The U.S. Supreme Court rejected Teva Pharmaceuticals’ request to appeal a 2013 Pennsylvania Superior Court decision and subsequent denial of an appeal claiming that federal law preempted the product liability claims of about 2,300 generic Reglan users.
The claims involving generic versions of the acid reflux drug Reglan, which contains the active ingredient metoclopramide, allege that long-term use of the medication can cause a serious neurological disorder known as tardive dyskinesia. However, plaintiffs argued that nearly 30 percent of generic drug makers failed to warn consumers of the devastating Reglan side effect.
In December, Teva and Morton Grove Pharamceuticals Inc., and their subsidiaries, asked the U.S. Supreme Court to address the previous decision on preemption by the Pennsylvania appellate court. The Superior Court panel was split in its July 2013 decision, which found that most of the Reglan claims – which are pending as part of a mass tort in the Philadelphia County Court of Common Pleas, were not preempted by federal law under the U.S. Supreme Court’s Pliva v. Mensing ruling.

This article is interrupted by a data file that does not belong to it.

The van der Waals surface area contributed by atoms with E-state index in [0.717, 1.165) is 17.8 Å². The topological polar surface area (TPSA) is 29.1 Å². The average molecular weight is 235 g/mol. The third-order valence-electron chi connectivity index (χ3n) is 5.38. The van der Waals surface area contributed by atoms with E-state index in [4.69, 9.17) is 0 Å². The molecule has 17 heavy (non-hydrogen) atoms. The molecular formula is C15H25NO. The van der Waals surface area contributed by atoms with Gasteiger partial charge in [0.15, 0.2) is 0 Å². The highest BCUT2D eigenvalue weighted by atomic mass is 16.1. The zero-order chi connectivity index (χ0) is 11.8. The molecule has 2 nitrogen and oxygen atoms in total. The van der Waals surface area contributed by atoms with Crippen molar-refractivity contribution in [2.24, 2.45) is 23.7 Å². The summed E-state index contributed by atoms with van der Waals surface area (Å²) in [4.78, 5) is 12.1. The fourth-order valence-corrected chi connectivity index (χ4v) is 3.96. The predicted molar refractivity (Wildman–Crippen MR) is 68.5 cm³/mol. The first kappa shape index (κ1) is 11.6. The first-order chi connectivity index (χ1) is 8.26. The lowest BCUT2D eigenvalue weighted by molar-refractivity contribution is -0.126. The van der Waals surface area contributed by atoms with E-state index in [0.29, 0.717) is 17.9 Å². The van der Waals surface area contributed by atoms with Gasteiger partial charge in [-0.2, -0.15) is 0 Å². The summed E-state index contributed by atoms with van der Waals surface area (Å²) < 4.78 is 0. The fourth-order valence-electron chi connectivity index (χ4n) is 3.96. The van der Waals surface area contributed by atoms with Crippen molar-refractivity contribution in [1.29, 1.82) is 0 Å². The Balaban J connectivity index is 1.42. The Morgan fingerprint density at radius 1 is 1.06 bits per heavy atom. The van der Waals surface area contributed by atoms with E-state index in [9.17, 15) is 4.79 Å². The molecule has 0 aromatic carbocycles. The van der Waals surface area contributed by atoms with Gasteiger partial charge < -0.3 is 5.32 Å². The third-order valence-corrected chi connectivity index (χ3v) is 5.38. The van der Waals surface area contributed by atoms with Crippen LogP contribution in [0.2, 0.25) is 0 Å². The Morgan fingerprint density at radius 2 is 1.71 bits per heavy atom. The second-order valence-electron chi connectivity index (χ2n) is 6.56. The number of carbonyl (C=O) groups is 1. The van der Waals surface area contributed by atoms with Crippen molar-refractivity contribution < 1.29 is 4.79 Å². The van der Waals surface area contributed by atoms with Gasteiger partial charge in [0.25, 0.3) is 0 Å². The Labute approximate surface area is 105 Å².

In that case, state failure to warn claims against generic drug makers were preempted because under the Hatch-Waxman Amendments, manufacturers of generic drugs are required to use the same warning labels as their brand name counterparts.
The U.S. Supreme Court is already working through the same issue with Teva Pharmaceuticals involving generic versions of the osteoporosis drug Fosamax and claims that it caused a condition of bone death in the jaw. That petition was denied in January.